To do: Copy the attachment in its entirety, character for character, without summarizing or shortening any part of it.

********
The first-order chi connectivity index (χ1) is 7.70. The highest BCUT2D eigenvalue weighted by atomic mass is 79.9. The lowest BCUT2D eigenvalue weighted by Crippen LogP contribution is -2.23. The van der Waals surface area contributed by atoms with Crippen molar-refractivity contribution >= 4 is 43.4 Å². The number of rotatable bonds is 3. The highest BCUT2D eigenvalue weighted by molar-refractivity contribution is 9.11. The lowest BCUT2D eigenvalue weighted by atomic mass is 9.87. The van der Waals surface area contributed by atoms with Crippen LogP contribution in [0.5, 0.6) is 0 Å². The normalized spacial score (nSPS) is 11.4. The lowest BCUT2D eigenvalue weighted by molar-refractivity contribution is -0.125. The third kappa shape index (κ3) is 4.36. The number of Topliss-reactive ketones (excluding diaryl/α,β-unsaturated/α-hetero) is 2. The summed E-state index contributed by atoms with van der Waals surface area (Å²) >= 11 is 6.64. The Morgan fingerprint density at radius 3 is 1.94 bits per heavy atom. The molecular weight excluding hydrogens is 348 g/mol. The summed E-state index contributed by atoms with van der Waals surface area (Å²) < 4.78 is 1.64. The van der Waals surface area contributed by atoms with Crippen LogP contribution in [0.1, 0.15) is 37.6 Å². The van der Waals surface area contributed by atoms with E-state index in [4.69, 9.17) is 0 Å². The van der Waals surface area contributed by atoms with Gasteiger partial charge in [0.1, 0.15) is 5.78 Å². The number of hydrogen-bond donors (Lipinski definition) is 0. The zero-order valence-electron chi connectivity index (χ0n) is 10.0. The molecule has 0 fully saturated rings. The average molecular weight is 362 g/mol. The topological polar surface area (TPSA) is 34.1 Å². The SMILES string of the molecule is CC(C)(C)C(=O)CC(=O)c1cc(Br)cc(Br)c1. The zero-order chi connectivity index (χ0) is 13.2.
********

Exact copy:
The first-order chi connectivity index (χ1) is 7.70. The highest BCUT2D eigenvalue weighted by atomic mass is 79.9. The lowest BCUT2D eigenvalue weighted by Crippen LogP contribution is -2.23. The van der Waals surface area contributed by atoms with Crippen molar-refractivity contribution >= 4 is 43.4 Å². The number of rotatable bonds is 3. The highest BCUT2D eigenvalue weighted by molar-refractivity contribution is 9.11. The lowest BCUT2D eigenvalue weighted by atomic mass is 9.87. The van der Waals surface area contributed by atoms with Crippen LogP contribution in [0.5, 0.6) is 0 Å². The normalized spacial score (nSPS) is 11.4. The lowest BCUT2D eigenvalue weighted by molar-refractivity contribution is -0.125. The third kappa shape index (κ3) is 4.36. The number of Topliss-reactive ketones (excluding diaryl/α,β-unsaturated/α-hetero) is 2. The summed E-state index contributed by atoms with van der Waals surface area (Å²) >= 11 is 6.64. The Morgan fingerprint density at radius 3 is 1.94 bits per heavy atom. The molecular weight excluding hydrogens is 348 g/mol. The summed E-state index contributed by atoms with van der Waals surface area (Å²) < 4.78 is 1.64. The van der Waals surface area contributed by atoms with Crippen LogP contribution in [0.1, 0.15) is 37.6 Å². The van der Waals surface area contributed by atoms with E-state index in [4.69, 9.17) is 0 Å². The van der Waals surface area contributed by atoms with Gasteiger partial charge in [0.1, 0.15) is 5.78 Å². The number of hydrogen-bond donors (Lipinski definition) is 0. The zero-order valence-electron chi connectivity index (χ0n) is 10.0. The molecule has 0 fully saturated rings. The average molecular weight is 362 g/mol. The topological polar surface area (TPSA) is 34.1 Å². The SMILES string of the molecule is CC(C)(C)C(=O)CC(=O)c1cc(Br)cc(Br)c1. The zero-order chi connectivity index (χ0) is 13.2.